Sankt Petersburg, Rusia
This monument was put in Rovno on November 4, 1990. It is a memorial at the place where our parents died in the Holocaust in 1941, when the war began. And only after 50 years the authorities in Western Ukraine allowed such a memorial to be built. All the former residents who survived in the tragedy gathered there, including me. Very many people came from all over the Soviet Union. My parents’ names are also cut in this monument.
This is a memorial in Yiddish, Hebrew and Ukrainian says that 17500 Rovno Jews, old men, women and children, were guiltlessly tortured, executed and buried alive by Germans here on November 6, 1941. Near Rovno there is such a forest called Sosyonki. And in that forest they were all shot.
This is a memorial in Yiddish, Hebrew and Ukrainian says that 17500 Rovno Jews, old men, women and children, were guiltlessly tortured, executed and buried alive by Germans here on November 6, 1941.
This is a monument to my husband constructed after his death. He was buried in the ‘January the 9th Cemetery’ in the so-called ‘communist site’. I had it engraved in the bottom ‘To a dear husband and father from his wife and children’. I meant his daughter, called Bella.
This snapshot was made in the camp in the town of Tavda. It is East Ural Lag. In the photo I am wearing the coat in which I was arrested. That was a coat made in the Rovno factory; reglan coats were fashionable then. It was flared at the bottom and I wore it for a long time. Later I re-made that coat and presented it to another prisoner from Vilnius. It was a beautiful coat. I had sparse but long hair, so I braided them.
I received this photo by mail in 1945 in the camp. It is a temporary memorial to the Jews who were murdered in the Sosyonki forest near Rovno. You can see two poles and an inscription in Hebrew indicating that victims of Holocaust from Rovno were buried here, including my parents and my sister, Bella, who were executed by the Nazis on this spot in Sosyonki, a forest outside Rovno.
This is my older sister, Hava.
HAYA LEA KATS WITH GISYA PISHALEVA
In this picture we are seeing off our relatives to Israel in 1937. On the right is my brother Aron, and on the left is Daddy, Mum and my sister Bella. And in the middle are all those relatives who left for Israel. I am not in this photo, because I had been in a kibbutz then – in the town of Slonim in Baranovichi district.
This is a picture from the labor camp’s sewing workshop, where we worked. I do not know who took this snapshot but I kept it, and it’s dated 1945. I am the first from the left. Second from the left is the Jewish girl Haya and third is a Russian woman. Fourth is Dina. She was arrested in Harbin, a Chinese town.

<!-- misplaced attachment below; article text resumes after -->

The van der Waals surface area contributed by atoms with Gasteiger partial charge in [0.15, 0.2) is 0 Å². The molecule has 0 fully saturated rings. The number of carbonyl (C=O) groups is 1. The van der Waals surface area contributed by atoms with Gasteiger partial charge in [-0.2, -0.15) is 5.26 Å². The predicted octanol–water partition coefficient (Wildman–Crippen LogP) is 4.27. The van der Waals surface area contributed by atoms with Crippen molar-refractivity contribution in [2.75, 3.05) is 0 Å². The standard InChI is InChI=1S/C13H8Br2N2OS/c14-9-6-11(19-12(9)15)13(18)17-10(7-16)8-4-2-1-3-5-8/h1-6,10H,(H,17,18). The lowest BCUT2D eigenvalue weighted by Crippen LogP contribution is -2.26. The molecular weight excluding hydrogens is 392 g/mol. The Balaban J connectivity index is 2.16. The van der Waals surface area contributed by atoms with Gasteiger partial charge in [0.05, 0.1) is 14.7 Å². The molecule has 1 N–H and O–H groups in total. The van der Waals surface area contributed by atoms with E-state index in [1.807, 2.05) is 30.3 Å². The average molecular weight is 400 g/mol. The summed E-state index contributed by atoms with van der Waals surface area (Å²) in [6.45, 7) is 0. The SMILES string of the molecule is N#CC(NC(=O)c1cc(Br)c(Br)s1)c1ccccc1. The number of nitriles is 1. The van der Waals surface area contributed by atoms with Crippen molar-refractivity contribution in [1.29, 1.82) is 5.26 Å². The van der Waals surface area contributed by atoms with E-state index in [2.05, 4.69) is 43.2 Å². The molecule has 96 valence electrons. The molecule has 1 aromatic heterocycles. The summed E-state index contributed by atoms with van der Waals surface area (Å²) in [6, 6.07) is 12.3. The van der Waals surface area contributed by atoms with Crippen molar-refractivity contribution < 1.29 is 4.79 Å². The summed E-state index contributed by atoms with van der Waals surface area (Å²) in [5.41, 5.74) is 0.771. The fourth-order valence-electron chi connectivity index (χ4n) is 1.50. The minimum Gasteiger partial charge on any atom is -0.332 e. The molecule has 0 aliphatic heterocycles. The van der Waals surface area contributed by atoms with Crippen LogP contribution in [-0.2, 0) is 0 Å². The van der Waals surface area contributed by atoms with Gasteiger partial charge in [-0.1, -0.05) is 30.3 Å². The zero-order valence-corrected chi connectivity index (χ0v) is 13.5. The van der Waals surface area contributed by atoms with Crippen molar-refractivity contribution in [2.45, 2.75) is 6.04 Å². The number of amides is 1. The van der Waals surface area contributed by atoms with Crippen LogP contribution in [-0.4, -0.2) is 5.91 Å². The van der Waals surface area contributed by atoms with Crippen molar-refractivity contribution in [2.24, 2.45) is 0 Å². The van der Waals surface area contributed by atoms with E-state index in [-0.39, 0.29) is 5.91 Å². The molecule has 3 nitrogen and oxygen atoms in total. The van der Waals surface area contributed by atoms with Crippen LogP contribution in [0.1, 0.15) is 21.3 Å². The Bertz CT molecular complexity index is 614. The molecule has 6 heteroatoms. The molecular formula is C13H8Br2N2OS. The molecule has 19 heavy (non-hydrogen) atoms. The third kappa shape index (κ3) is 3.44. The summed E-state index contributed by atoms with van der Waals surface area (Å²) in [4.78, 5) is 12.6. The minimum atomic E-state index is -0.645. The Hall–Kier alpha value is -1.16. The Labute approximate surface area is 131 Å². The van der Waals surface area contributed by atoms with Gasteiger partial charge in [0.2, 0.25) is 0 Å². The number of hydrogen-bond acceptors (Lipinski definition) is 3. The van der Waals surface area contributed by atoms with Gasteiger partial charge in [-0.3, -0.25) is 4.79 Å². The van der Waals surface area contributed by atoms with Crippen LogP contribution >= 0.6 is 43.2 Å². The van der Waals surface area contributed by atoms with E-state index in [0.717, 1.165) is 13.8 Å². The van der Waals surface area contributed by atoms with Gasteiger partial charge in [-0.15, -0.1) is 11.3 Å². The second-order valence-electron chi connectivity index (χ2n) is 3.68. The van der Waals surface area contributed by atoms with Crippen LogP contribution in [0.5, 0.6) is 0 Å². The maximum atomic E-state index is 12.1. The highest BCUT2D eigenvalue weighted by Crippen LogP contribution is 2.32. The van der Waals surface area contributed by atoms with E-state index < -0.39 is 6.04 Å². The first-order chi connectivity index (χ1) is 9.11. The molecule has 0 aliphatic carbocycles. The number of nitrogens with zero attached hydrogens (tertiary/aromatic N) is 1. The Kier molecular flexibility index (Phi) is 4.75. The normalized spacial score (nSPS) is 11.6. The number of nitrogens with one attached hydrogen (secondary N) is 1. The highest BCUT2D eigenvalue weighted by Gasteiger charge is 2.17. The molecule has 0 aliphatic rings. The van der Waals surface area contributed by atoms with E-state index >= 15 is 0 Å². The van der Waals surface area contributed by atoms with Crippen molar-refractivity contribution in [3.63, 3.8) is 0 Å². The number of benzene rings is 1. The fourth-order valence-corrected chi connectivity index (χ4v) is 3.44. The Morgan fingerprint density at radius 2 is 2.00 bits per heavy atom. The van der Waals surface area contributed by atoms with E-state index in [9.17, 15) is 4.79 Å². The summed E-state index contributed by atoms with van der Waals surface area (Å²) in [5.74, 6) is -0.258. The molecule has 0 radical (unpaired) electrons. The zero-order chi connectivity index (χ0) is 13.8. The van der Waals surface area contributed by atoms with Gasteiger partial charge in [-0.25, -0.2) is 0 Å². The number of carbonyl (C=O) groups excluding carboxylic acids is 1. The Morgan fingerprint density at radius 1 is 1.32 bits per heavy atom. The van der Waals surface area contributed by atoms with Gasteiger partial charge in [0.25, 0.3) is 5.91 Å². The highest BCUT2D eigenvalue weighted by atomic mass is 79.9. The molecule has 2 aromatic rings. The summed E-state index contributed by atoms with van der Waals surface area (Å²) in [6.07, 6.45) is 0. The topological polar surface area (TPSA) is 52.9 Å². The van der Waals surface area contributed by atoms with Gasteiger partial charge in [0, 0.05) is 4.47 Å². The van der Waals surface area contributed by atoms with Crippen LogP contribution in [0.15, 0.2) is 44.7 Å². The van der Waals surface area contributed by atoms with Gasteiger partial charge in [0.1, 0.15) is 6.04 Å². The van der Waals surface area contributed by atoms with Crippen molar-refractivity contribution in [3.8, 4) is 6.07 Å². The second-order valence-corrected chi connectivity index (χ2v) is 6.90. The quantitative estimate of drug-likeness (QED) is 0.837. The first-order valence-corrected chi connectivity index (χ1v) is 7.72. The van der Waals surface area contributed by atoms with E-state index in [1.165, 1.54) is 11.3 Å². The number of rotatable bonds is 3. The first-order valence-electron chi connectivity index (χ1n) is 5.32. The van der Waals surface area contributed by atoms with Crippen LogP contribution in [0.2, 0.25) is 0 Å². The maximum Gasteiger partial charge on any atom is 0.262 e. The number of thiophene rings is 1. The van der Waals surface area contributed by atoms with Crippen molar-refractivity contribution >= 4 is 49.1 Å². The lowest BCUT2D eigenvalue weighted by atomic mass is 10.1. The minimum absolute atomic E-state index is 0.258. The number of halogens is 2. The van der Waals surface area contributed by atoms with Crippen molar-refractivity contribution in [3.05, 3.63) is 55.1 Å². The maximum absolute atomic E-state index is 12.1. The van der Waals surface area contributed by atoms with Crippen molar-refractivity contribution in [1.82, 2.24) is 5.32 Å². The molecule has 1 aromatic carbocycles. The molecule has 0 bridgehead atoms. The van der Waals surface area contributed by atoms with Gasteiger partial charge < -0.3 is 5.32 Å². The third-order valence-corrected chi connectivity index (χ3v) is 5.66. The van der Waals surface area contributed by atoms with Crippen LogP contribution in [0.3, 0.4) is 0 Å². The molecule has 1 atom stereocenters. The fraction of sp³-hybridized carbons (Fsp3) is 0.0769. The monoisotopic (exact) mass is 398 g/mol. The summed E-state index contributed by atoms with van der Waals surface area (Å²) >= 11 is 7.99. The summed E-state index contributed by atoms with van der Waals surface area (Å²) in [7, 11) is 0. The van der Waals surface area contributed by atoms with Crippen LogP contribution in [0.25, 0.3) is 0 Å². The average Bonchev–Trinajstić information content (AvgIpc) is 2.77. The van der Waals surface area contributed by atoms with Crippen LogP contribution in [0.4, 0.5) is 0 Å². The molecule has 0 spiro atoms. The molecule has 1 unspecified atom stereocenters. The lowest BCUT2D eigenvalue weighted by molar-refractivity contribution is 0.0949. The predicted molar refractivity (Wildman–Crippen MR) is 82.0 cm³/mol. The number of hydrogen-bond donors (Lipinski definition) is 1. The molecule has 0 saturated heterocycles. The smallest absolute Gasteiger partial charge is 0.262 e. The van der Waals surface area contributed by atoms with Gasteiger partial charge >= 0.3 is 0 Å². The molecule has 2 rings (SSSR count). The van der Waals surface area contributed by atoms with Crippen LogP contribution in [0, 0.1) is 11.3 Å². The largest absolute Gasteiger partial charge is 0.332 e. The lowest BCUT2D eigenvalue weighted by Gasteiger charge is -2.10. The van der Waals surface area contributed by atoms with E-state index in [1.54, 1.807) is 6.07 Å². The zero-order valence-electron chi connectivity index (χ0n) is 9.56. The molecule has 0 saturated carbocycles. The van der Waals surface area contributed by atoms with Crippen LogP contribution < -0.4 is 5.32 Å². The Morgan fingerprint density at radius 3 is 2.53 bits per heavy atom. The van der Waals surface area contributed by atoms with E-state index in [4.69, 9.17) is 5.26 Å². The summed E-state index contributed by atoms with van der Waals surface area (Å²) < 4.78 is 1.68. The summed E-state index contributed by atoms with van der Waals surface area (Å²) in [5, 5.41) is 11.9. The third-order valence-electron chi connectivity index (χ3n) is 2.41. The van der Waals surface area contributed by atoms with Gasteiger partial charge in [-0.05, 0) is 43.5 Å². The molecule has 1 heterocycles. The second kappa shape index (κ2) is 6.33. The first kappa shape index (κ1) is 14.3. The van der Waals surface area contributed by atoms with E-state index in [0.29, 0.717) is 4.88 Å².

On this amateur snapshot is my Mum in 1935 at the age of 38 and my brother Aron. It was redone in Israel for me, so that I could have some memory of my folks. This was in a resort in Zakopane in Poland. They are dressed in the Polish style. The handsome brother, the beautiful mum, wearing a nice dress. Brother has such short trousers on, called breeches – that was the fashion then, and a cap on his head.
A photo from ‘Hashamer Hazair,’ ‘The Young Watchmen’.
First from the left at the table in an armchair with crossed legs is my husband Shaya, when he was the rector of Higher Communist University. He is depicted with his comrades at work. That photo was made in 1935. Second from the right at the table holding a sheet of a paper is Yuri Repin, a friend of my husband.
In this photo you see us walking in Rovno after a meeting in ‘Hahamer Hazair’ in 1936. I am the second from the right. First from the right is Gisya Pishaleva, my friend. We lived in the same house. Her parents rented a two-room apartment in our house. Third on the right is Hana Bokser. Hana is dressed in the uniform, which we all used to wear– a grey shirt with pockets, a dark blue skirt.
Here we are dressed up for Purim in oriental costumes, with jugs, and we danced as well as we could. These costumes I sewed myself. My sister Hava helped me. When I was a girl, I presented this photo to my friend Sara Shenfeld, who now lives in Israel. She returned it to me when I was in Israel in 1989, and I am very happy about that, because I had no photos after the camp and the Holocaust. On the reverse side there is an inscription in Hebrew that I presented that photo to Sara: ‘For eternal memory to my good friend Sara from Hava and Haya. 1932.’
We are in our summer residence in Novostav in 1927. I am sitting in the first row on the right, my brother Aron to the left of me and on a chair – my sister Bella. I am 7 years old, my brother is 8, and Bellochka is 2 years old. In the second row in the hammock is my mum and beside her my daddy. In the third row standing on the right are my Aunt Malka, mother’s sister, and my elder sister Hava.
Haya-Lea Nakhmanovna este o femeie modestă şi ospitalieră de 82 de ani. Ea ține minte foarte bine multe detalii din viața sa deloc ușoară şi din viețile strămoșilor ei. Ea se mândrește cu rudele sale. Chiar dacă a activat timp de 15 ani în domeniul politicului, ea a reușit să păstreze cele mai bune calități ale sufletului său şi vrea să ofere generațiilor viitoare un exemplu al măreției de spirit de care au dat dovadă rudele şi prietenii ei. Haya Nakhmanovna spune că, se simte obligată să relateze cercetătorilor istoriile din viaţa evreilor prin asta aducând un omagiu puterii de spirit şi voinței manifestate de strămoșii săi.
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